Porto Lúa, by David Green
In Porto Lúa Green demonstrates his extensive knowledge of, and deep appreciation for, the traditional culture and history of Galicia. He has spent countless hours in the mountains and villages of the region learning its customs and stories to offer a book that returns to a former time through an imaginative journey of discovery.
— Fernando Alonso Romero, Author of O Camiño de Fisterra
Porto Lúa is a contemporary classic creating a magical world reminiscent of García Márquez’s Macondo. This is the work of a master storyteller at the height of his power. Sensitivity to sound and form in every phrase of this book as well as its vivid descriptions of the Spanish countryside give it a poetic quality rare in novels of this length. Porto Lúa is a work that must be read slowly to achieve the full effect of the power of its language.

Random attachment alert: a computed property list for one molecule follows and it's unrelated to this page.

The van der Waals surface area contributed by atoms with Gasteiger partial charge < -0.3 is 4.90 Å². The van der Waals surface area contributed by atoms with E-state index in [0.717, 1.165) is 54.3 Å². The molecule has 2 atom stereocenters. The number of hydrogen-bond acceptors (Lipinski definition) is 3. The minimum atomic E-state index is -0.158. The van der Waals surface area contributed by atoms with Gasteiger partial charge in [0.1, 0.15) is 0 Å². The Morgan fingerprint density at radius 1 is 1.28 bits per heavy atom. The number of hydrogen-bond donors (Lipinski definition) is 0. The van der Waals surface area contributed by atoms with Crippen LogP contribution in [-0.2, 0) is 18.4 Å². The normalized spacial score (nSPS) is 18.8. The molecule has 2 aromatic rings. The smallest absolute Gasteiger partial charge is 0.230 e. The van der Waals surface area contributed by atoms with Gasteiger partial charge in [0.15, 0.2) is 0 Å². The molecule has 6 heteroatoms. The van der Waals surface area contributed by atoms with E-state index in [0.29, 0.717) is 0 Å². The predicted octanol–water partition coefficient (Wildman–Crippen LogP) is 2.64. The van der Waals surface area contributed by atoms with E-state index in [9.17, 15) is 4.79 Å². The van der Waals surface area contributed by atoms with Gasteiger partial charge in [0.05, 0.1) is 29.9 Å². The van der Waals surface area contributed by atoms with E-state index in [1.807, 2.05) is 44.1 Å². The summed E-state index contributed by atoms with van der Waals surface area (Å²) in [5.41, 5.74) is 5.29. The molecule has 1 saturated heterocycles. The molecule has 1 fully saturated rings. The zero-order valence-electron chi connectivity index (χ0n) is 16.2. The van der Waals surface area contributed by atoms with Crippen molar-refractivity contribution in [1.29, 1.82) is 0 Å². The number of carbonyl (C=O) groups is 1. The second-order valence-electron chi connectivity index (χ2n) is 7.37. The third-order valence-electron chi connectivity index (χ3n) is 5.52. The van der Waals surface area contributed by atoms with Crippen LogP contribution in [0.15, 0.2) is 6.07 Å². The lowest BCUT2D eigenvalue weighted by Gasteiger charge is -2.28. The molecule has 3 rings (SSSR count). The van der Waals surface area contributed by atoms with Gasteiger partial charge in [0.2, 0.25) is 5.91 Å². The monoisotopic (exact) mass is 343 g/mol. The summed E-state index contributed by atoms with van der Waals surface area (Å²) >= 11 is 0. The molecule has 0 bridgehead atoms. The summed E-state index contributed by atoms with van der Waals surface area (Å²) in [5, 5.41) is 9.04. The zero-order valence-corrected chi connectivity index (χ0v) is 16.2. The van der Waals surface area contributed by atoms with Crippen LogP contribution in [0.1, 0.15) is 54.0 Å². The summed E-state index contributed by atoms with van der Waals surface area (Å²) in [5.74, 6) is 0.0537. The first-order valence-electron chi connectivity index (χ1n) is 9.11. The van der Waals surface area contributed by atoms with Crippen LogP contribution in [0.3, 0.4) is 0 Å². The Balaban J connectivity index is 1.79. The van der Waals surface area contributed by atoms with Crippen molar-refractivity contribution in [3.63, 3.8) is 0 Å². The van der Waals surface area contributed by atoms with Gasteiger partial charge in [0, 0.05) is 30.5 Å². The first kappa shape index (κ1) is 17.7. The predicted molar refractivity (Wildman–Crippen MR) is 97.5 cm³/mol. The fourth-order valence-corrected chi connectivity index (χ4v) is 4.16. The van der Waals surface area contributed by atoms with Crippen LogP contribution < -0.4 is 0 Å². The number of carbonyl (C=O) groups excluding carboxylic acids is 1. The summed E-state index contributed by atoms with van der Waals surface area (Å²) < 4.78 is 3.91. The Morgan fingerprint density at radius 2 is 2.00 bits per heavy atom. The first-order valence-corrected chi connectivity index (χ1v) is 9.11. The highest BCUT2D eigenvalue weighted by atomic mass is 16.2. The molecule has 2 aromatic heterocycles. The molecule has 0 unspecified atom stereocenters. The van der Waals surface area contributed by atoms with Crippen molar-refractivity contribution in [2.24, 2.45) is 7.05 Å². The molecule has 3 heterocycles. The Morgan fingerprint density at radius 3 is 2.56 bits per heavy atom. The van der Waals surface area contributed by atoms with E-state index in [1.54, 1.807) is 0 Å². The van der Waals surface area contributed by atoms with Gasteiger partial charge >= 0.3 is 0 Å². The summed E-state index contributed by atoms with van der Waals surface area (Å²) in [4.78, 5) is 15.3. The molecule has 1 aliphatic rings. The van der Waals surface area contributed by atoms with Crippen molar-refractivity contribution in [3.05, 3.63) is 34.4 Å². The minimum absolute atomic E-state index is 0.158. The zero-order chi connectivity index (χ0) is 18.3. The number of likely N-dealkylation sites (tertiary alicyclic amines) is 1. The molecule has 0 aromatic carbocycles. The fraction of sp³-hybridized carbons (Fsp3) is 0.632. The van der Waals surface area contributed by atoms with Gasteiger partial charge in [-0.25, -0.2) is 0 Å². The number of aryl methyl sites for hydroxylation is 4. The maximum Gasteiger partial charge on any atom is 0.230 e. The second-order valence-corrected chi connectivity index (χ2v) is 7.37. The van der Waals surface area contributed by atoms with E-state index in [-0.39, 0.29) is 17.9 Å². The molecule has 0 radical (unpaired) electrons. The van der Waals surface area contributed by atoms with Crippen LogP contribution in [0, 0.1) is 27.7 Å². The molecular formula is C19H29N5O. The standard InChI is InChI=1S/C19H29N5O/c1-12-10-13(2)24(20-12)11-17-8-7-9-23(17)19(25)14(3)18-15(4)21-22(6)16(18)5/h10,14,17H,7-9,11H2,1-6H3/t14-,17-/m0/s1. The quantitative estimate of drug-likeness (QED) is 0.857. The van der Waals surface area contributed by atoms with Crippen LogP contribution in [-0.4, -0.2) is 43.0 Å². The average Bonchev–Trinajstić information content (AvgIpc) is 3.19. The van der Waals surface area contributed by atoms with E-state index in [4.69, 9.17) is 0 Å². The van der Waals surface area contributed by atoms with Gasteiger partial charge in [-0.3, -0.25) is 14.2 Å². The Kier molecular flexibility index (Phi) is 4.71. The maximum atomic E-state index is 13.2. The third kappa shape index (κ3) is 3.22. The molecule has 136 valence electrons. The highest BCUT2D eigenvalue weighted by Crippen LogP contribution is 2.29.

— Sassan Tabatabai, Author of Uzunburun
Porto Lúa is a coming-of-age story set on the Spanish Coast of Death in the Celtic region of Galicia during the latter half of the twentieth century when the beliefs of an ancient past had not yet disappeared from country life, and people were still “living in a time before the disenchantment of the world, still engaging the mysteries of nature, of life and death, creatively without the explanations of modern science.” Like Carlo Levi’s Gagliano and Cinema Paradiso’s Giancaldo, Porto Lúa is a world of its own, an ageless land of the imagination, existing in the narrator’s vivid memories of a rural past as he looks back from the perspective of modern urban life to a time of wonder and enchantment.